Why Apple couldn't (shouldn't) include USB-A

Discussion in 'MacBook Pro' started by WolfSnap, Nov 5, 2016.

  1. WolfSnap macrumors 6502a

    WolfSnap

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    #1
    Apple is incredibly influential. By adding USB-C ports, Apple will have the industry supporting USB-C en masse. BUT, if Apple had included even a single USB-A port, the industry would have seen that USB-A was still an option -- and stuck with it.

    MacBook Pro's only use USB-C -- guess we need USB-C supported hardware. USB-C is probably a bit more expensive to support; and, therefore, wouldn't be anyone's first option.

    If Apple had even a single USB-A port, everyone would have continued with business as usual. Also, the rabble on MR would have just bitched that there was only one USB-A port.

    There's been Thunderbolt connections for YEARS -- but, next to the TB2 connection was a USB3.0 port. Hardly anyone supported the TB2. TB2 is MUCH better than USB3, way faster, works over 100's of feet (optically), etc.. But, no one supported it -- and why bother? There's a USB port millimeters away.

    This time, Apple wanted to be SURE that they could put the nail into USB-A. They just simply removed it. Like the Floppy before it, and the CD/DVD too, the old USB port is dead.

    Apple's done us a huge favor. They've helped move the goal posts to where they should be. Yeah, it's painful right now, but in a year or two, USB-A will be a distant memory. Thank goodness.
     
  2. David58117 macrumors 65816

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    Jan 24, 2013
    #2
    And they've increased the price.


    Which will surely help propagate the new technology and put it in more hands...
     
  3. protoxx macrumors 6502a

    protoxx

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    #3
    Masocism Tango.
     
  4. WolfSnap thread starter macrumors 6502a

    WolfSnap

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    #4
    They increase the price always when it's been redesigned. This isn't without precedent.
     
  5. GBlansten macrumors regular

    GBlansten

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    #5
    Stockholm syndrome??
     
  6. Hrududu macrumors 68020

    Hrududu

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    Central US
    #6
    Apple not including a USB A port doesn't kill off USB A for anyone but them. Not including a floppy drive in iMac didn't kill the floppy, and omitting optical drives for the last couple years certainly hasn't killed off optical media. Same goes for ADDING something like FireWire, eSATA & Thunderbolt didn't suddenly replace USB. Killing USB A is going to take a LONG time since the VAST majority of the industry still uses it. Don't be surprised to see most keyboards, mice, flash drives and other devices connecting through the A port.
     
  7. David58117 macrumors 65816

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    #7
    That was when retina/the air was new. USBc isn't.

    Your argument is they are trying to push forth usbc adoption - which raising the price for doesn't make sense.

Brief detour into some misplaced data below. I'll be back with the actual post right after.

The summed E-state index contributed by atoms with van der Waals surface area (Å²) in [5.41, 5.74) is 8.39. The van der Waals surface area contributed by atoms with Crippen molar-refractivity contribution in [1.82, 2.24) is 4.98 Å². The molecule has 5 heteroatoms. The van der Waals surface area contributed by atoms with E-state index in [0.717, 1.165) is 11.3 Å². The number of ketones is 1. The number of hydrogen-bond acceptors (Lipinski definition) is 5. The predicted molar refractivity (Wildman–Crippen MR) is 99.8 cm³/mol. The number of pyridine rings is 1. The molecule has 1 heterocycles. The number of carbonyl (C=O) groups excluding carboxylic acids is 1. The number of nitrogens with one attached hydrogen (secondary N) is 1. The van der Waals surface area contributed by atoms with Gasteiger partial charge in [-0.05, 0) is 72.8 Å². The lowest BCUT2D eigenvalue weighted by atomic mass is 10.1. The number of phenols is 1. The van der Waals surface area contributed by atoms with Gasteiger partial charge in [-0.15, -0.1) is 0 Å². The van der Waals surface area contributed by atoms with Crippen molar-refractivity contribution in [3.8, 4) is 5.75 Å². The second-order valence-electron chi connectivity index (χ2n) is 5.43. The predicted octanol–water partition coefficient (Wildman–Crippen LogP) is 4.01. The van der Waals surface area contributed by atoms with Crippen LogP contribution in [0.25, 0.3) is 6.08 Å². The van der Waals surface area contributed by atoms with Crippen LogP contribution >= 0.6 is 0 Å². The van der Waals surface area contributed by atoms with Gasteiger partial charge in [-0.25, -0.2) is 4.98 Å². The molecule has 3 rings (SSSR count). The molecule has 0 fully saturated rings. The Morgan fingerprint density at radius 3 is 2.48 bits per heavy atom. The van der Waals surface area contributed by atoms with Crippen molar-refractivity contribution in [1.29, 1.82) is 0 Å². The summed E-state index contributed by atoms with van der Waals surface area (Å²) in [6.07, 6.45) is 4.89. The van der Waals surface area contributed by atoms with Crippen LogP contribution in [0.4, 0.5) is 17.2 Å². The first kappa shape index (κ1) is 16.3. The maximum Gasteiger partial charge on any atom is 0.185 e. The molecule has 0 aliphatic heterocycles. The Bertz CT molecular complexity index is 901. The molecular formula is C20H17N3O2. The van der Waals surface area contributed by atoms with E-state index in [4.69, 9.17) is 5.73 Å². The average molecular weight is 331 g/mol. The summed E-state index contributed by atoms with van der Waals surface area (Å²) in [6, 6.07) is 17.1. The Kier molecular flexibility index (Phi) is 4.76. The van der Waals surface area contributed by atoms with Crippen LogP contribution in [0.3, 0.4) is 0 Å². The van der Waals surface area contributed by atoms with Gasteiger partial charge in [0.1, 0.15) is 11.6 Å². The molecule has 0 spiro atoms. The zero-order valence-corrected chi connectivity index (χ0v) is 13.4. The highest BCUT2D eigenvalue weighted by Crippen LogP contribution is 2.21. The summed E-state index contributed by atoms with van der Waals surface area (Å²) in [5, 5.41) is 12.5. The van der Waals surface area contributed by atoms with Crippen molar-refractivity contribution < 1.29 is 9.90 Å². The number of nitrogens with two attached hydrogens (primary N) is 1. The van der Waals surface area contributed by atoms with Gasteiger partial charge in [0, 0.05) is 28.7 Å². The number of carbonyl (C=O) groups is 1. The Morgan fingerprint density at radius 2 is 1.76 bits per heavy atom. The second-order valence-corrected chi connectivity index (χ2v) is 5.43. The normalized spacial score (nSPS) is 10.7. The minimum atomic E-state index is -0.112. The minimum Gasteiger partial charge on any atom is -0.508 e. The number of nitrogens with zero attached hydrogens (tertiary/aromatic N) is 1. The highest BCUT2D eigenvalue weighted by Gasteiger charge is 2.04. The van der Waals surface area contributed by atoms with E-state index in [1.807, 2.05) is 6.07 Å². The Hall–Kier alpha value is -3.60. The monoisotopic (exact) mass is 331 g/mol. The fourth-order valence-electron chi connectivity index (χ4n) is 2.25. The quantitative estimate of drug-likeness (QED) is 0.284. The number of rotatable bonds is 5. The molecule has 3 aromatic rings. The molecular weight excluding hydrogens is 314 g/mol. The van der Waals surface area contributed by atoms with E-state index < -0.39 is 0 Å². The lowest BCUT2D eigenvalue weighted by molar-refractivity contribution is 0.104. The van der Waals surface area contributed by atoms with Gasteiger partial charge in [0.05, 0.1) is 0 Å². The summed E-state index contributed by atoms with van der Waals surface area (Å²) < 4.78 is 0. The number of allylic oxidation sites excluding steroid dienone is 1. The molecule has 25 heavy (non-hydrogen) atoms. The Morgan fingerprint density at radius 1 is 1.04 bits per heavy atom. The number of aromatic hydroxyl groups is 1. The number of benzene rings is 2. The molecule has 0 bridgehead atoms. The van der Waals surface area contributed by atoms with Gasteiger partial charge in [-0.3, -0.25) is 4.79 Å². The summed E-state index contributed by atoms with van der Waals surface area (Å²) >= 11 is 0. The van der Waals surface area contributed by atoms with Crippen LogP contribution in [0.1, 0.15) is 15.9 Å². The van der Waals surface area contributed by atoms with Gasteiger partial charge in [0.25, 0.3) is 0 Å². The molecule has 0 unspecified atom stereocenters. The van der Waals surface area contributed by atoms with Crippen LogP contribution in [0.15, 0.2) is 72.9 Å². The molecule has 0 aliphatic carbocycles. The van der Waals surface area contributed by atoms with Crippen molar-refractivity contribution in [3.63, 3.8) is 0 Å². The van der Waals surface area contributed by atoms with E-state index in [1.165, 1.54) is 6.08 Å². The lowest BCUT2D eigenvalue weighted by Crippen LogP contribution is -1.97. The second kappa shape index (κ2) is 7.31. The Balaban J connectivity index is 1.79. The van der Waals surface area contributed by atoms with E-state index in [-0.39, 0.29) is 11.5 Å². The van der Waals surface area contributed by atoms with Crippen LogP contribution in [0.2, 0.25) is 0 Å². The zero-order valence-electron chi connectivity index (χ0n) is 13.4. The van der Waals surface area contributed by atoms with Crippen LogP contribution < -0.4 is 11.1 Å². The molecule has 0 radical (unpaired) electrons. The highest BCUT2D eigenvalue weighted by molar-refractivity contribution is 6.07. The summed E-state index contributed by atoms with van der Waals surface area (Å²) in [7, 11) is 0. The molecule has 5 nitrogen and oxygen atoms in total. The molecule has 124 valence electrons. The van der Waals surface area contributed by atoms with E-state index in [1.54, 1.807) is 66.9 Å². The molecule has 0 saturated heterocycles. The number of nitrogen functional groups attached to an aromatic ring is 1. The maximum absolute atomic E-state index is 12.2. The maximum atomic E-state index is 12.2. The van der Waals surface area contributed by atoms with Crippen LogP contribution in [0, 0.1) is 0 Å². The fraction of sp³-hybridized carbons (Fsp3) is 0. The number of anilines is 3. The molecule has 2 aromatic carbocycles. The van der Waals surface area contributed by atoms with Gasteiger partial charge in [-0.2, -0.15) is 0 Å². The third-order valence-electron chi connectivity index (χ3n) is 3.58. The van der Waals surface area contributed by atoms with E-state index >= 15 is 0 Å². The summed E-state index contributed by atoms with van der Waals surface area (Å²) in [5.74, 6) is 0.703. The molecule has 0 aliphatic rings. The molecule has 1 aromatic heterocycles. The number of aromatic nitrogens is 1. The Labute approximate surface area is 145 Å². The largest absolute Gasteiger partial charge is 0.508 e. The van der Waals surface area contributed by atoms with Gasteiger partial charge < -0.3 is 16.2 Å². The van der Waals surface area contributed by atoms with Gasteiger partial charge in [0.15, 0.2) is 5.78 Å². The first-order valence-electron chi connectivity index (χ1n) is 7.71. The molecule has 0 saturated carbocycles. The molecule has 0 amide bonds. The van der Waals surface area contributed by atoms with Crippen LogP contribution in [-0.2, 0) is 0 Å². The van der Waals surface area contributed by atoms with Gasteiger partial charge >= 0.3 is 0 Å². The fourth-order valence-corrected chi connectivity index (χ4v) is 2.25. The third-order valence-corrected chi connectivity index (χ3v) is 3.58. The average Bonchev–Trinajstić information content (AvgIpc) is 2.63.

8. protoxx macrumors 6502a

    protoxx

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    #8
    On the original iMac the floppy was essentially a manditory option. The cdrom was a cdrom not a cdrom-r or cdrom-rw.
     
  9. maratus macrumors 6502a

    maratus

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    Canada
    #9
    100$ more for a comparable 15" doesn't seem like the biggest deal on earth, right? (p.s. please do a valid comparison to the M370X equipped 2015 rMBP, not to the one with iGPU)
     
  10. AdonisSMU, Nov 5, 2016
    Last edited: Nov 5, 2016

    AdonisSMU macrumors 603

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    Oct 23, 2010
    #10
    Apple did the right thing tbqh. Usbc is technologically superior in every way to Usba. Don't include the cruft. Let people decide what ports the actually need and use the dongles provided. Don't force everyone to stick with legacy when most have no use for it or are perfectly fine to move on with the times.

    Some of the stuff self proclaimed pros are clammorning for dont even provide a material benefit if there is any benefit at all for the vast majority of Mac users. Its just the self proclaimed pros spec whoring and not acknowledging the engineering trade-offs that would've had to be made in this machine and were made in other machines.

    These same "pros" think simply putting in a bigger battery will automatically mean better battery life...when any engineer with any experience at all knows changing one thing can have implications for many other parts in the system.
     
  11. andrewbee, Nov 5, 2016
    Last edited: Nov 5, 2016

    andrewbee macrumors newbie

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    Dec 6, 2013
    #11
    If Apple from the onset decided to show there support by adding one or two dongles into their retail packaging, say USB-C to USB A because they felt that it would be beneficial to easing the transition, especially since you believe there decisions weren't purely profit driven but a 'forward thinking approach', maybe the price hike might have been easier to digest and before you say why should they?

    You need to understand the type of company you are defending.

    This maybe a different category, but let's look at the Google pixel as an example. This is a phone with a usb-c connector and that is poised to be a direct competition to the Iphone 7 and even though it is priced closer to that of the Iphone 7, this is what you get in the box:


    Skip 3:00mins into the video

    USB C to USB C cable
    USB C to USB A adaptor
    USB C mouthed charging adaptor
    USB C TO USB A CABLE


    What do you get in an iPhone 7? If they were so forward thinking like you have argued here, perhaps leaving a port on their newest computers to connect their phones to might have made this argument less irritating

    What connection ports did thunderbolt 1 and 2 have. They were variations of the mini display port. Incase you have forgotten, Apple had some kind of exclusivity with intel and that has really hindered the adoption of the technology.
    http://appleinsider.com/articles/11/02/24/intel_details_thunderbolt_as_exclusive_to_apple_until_2012
    http://www.geek.com/apple/thunderbo...-until-2012-will-anyone-care-by-then-1318727/